Thanks for the idea. For now just keeping things going along nicely here on C News is about all I or the site can handle. Thanks again.
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Comment #18 posted by chilliwilli on October 06, 2002 at 19:05:49 PT:
I think there are some very good points here. 
I feel that you could reach a much broader audience however if you did not 
produce this document under the website "cannabis news". Not many people who 
have strong beliefs against the use of drugs will visit the web site 
"cannabis news". Aren't they the audience you want to promote your ideas to. 
The fact that your website is called "cannabis news" is sort of glorifying its use. 
That is not what the Dutch gouvernment is seeking to do. Why not
"news on drugs"...? Or something along those lines.
Drugs do not create a better society. Open their eyes, don't make them red.
I do feel that cannabis does serve many medicinal uses; however, instead of promoting
the use of cannabis for everyday use, how about advocating for and focusing your enery towards
creating a society in which an individual does not have to smoke a joint to be at peace 
with his reality. And maybe also promoting natural ways of reducing negative energy 
(e.g.stress) and achieving a positive midset through say the method of meditation, yoga or a 
healthy diet. Maybe even ways to go out and have a blast instead of getting stoned to
enjoy life.Sincerely,Dan
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Comment #17 posted by FoM on February 24, 2002 at 15:43:55 PT
You know I'm easy to get along with. I just got a few complaints about articles. It's ok.
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Comment #16 posted by Dan B on February 24, 2002 at 15:15:01 PT:
I read the comment to Jose in another thread, and I have to say that I too am guilty of comments that do not pertain to the article itself (Example: Comment 14). I'll try to stay on topic from now on.Dan B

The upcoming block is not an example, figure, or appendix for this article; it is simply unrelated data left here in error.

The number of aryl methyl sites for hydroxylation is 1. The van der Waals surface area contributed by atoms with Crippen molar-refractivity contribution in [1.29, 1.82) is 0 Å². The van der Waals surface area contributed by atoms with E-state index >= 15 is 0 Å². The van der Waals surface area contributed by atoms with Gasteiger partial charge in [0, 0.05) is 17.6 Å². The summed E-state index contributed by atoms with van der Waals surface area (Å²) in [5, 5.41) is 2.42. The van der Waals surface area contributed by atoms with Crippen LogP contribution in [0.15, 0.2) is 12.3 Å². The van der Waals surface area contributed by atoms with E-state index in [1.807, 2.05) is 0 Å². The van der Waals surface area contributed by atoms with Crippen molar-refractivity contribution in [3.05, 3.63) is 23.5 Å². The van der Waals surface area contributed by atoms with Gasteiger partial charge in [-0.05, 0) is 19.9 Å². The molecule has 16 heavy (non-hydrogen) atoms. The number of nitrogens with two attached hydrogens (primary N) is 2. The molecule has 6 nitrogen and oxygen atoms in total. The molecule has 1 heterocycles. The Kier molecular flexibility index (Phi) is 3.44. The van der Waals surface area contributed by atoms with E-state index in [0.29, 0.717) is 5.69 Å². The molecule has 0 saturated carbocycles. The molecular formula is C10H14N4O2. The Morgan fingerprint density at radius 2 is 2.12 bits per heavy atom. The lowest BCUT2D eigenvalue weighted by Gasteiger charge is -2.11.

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Comment #15 posted by FoM on February 24, 2002 at 14:21:58 PT

Thanks Dan
Last night when the two articles were released I had them posted before they put the stats article up and since it was stats only I thought posting it in a comment would do. It sure does say a lot!Here it is again.
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Comment #14 posted by Dan B on February 24, 2002 at 13:55:31 PT:

Re: Craiggoth--plus, Thanks FoM
Thanks, FoM, for posting those stats. They illustrate quite clearly the rates of success for each approach and leave no doubt that Holland's approach is far better at controlling problems related to drugs (and not causing problems related to prohibition).Regarding Craiggoth's post--first of all, I appreciate you putting the link here and letting us come to our own conclusions about it. The first thing I noticed when I went to the link was that the article is published by the Council on Foreign Relations. Immediately, my "red flags" went up. The CFR is an organization whose intent is to create a one-world government, and that has been its goal since its formation in the mid 20th century. It has used and continues to use America's policies and America's strengths (e.g., its military and economy) to dominate and oppress the rest of the world. The goal is to unify the world into one oppressive system under the United Nations, which necessitates the destruction of any concept of national sovereignty. In other words, in order for the CFR to succeed, America must submit to the authority of the United Nations--including surrendering all of its military to the "superior" United Nations "Peacekeeping Forces." Every U.S. president since and including Jimmy Carter has been affiliated with the CFR and/or the Trilateral Commission (whose goals mirror those of the CFR). These presidents have filled their cabinets and other government offices with CFR and Trilateral Commission members. Consider how the use of American forces as part of United Nations missions has escalated in the past 30 years, and you'll realize that the CFR and Trilateral Commission have had their dirty hands in American policy for quite some time. There is much more. The Federal Reserve system plays a huge part in all of this as well (did you know that U.S. money is not American?). The new Eurodollar is also a part of it. So, when I see "CFR" attached to any memo, I have to consider in the light of their goals. Legal cannabis does not fit into their scheme of eventual global totalitarian control, which is why they are against the Dutch policy. I encourage everyone to learn about these organizations and what they plan to do to the United States and the world. The fight we are in now over cannabis is about much more than legalizing a plant. Dan B 
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Comment #13 posted by FoM on February 24, 2002 at 07:42:24 PT

How Britain Now Outstrips Holland 
I'm bringing this back up to the top so no one misses these statistics.